New York

Brigid Berlin, Untitled (Self-Portrait with Wig II), ca. 1971–73, Polaroid, 3 3/8 × 4 1/4".

Brigid Berlin, Untitled (Self-Portrait with Wig II), ca. 1971–73, Polaroid, 3 3/8 × 4 1/4".

Brigid Berlin


Brigid Berlin, Untitled (Self-Portrait with Wig II), ca. 1971–73, Polaroid, 3 3/8 × 4 1/4".

“Everyone, absolutely everyone, was tape-recording everyone else,” Andy Warhol noted about the Factory days. Everyone, perhaps, but no one as avidly as Brigid Berlin. From the 1960s through the ’70s, Berlin made thousands of tapes, recording everything from her morning calls with Warhol to the late-night local news. The droning audio of these tapes formed the backdrop to Berlin’s remarkable exhibition “It’s All About Me,” a collection of twenty-three Polaroids, more than forty “Tit Prints,” 1966–96, and a selection of journals and albums. The barely audible snippets of banal conversation seemed to extend the images well beyond the single room they occupied, insinuating that there were just as many photographs of herself and of Andy as hours of tape.

Seen together, the Polaroids are distinctive in a way the tapes are not. These images, all dated ca. 1971–73, are marked by an internal doubling that obscures the face in the center of the frame, either as a reflection (in a TV screen, a mirror) or a double exposure (via the superimposition of the disarrayed jars of an open refrigerator, a bookshelf, a stately building, or clouds). Another kind of doubling happened here via the selection of images; often the pictures appeared in pairs, such as the two in which Berlin wears a platinum wig. In one, Berlin dashes into the frame, her mouth almost upturned into a rare smile. The cool lighting, the bare breast peeking out from an open vest, and the slightly skewed doorframe in the background give the shot a spontaneous feel. But in a second shot, everything but the wig has changed: The harsh lighting washes out her face, and her double chin and glassy eyes register as pathetic rather than lighthearted.

Throughout, we see a self in the making, coming into view, rather than presented for consumption. Sometimes this happens via a trope of femininity—the foil wraps of hair dye, for example, or tanning-bed goggles—but other times it occurs through objects. In Untitled (Self-Portrait Double Exposure with Candy), the most constructivist of the images in the show, Berlin’s face is obscured by radiating sticks of gum, including, appropriately enough, Doublemint. The double exposures were a way of exceeding the limits of the Polaroid format, of forcing more into its frame than it was perhaps intended to have.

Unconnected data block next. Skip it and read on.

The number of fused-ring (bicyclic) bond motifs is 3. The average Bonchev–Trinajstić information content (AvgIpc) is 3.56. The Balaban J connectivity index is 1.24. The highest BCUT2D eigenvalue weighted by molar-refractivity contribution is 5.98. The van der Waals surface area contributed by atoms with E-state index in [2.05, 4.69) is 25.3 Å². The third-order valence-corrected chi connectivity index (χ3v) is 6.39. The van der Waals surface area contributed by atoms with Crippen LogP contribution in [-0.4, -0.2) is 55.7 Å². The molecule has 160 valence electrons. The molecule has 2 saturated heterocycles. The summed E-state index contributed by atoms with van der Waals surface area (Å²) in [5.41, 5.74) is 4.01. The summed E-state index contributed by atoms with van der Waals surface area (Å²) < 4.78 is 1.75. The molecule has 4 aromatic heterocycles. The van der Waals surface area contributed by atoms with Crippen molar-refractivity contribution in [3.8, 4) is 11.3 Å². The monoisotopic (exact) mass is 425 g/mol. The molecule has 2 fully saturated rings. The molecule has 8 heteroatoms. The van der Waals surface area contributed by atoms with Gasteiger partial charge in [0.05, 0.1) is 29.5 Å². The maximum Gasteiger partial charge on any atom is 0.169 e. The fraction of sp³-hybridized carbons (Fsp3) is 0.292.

In two photographs, Berlin poses against a backdrop of a “Tit Print,” which she made by painting her breast and pressing it to paper; a group of similar such works from 1995 and 1996 occupied the exhibition’s fourth wall. The appearance of the print in the photos draws these newer paintings into the orbit of her Factory work, a critical connection that prevents them from being read as distinct bodies of work separated by decades. The print visible in the two photos is much more densely covered with the shapes than those in the show, many of which have just two circular forms. But the statement is wittier with just two per page, for it keeps it resolutely at the level of the body rather than multiplying it. The shapes become a pair of eyes or striped beach balls or mottled oranges. Berlin does not use the breast as a brush, but as a stamp, with all its mechanical implications; it is not meant to be evocative or emotive, merely pressed into service.

Both the Polaroids and the body prints were a function of Berlin’s manic impulse to document more and more. As an archival system, recording everything quickly becomes unwieldy. But Berlin wasn’t recording for posterity; she was recording for the present. Capturing it all was a means of validating her presence, which is why her Polaroid 360 was the perfect vehicle; there was no delay between taking the shot and holding the print in her hands. Gratification was immediate, not in terms of “this is me,” but “I am here.”

Rachel Churner